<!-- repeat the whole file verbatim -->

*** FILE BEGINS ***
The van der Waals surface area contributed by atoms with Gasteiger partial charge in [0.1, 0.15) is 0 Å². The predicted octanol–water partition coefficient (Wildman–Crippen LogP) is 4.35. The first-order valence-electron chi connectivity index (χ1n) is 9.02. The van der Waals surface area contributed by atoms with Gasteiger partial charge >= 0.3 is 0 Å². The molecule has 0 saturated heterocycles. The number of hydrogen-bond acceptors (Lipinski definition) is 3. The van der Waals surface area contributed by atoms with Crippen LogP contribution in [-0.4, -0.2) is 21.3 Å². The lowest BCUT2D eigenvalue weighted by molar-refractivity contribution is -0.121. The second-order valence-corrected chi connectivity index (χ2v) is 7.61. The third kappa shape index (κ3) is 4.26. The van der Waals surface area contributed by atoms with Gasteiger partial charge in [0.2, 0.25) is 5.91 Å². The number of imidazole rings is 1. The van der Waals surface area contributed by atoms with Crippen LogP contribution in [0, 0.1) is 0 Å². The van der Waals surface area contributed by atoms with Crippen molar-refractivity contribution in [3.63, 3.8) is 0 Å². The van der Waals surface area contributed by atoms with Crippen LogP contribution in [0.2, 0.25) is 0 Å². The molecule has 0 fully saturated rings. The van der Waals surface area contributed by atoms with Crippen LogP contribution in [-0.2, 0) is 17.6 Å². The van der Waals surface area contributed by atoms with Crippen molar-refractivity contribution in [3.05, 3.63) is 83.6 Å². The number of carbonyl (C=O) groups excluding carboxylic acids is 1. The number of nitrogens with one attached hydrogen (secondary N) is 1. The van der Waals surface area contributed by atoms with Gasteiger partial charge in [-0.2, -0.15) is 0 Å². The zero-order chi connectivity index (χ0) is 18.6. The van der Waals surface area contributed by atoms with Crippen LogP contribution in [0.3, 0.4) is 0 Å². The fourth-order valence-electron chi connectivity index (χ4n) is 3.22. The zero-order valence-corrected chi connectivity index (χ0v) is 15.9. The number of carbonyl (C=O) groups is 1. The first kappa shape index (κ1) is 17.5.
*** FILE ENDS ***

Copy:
The van der Waals surface area contributed by atoms with Gasteiger partial charge in [0.1, 0.15) is 0 Å². The predicted octanol–water partition coefficient (Wildman–Crippen LogP) is 4.35. The first-order valence-electron chi connectivity index (χ1n) is 9.02. The van der Waals surface area contributed by atoms with Gasteiger partial charge >= 0.3 is 0 Å². The molecule has 0 saturated heterocycles. The number of hydrogen-bond acceptors (Lipinski definition) is 3. The van der Waals surface area contributed by atoms with Crippen LogP contribution in [-0.4, -0.2) is 21.3 Å². The lowest BCUT2D eigenvalue weighted by molar-refractivity contribution is -0.121. The second-order valence-corrected chi connectivity index (χ2v) is 7.61. The third kappa shape index (κ3) is 4.26. The van der Waals surface area contributed by atoms with Gasteiger partial charge in [0.2, 0.25) is 5.91 Å². The number of imidazole rings is 1. The van der Waals surface area contributed by atoms with Crippen LogP contribution in [0, 0.1) is 0 Å². The van der Waals surface area contributed by atoms with Crippen molar-refractivity contribution in [3.63, 3.8) is 0 Å². The van der Waals surface area contributed by atoms with Crippen LogP contribution in [0.2, 0.25) is 0 Å². The molecule has 0 fully saturated rings. The van der Waals surface area contributed by atoms with Crippen LogP contribution in [-0.2, 0) is 17.6 Å². The van der Waals surface area contributed by atoms with Crippen molar-refractivity contribution in [3.05, 3.63) is 83.6 Å². The number of carbonyl (C=O) groups excluding carboxylic acids is 1. The number of nitrogens with one attached hydrogen (secondary N) is 1. The van der Waals surface area contributed by atoms with Gasteiger partial charge in [-0.2, -0.15) is 0 Å². The zero-order chi connectivity index (χ0) is 18.6. The van der Waals surface area contributed by atoms with Crippen LogP contribution in [0.3, 0.4) is 0 Å². The fourth-order valence-electron chi connectivity index (χ4n) is 3.22. The zero-order valence-corrected chi connectivity index (χ0v) is 15.9. The number of carbonyl (C=O) groups is 1. The first kappa shape index (κ1) is 17.5.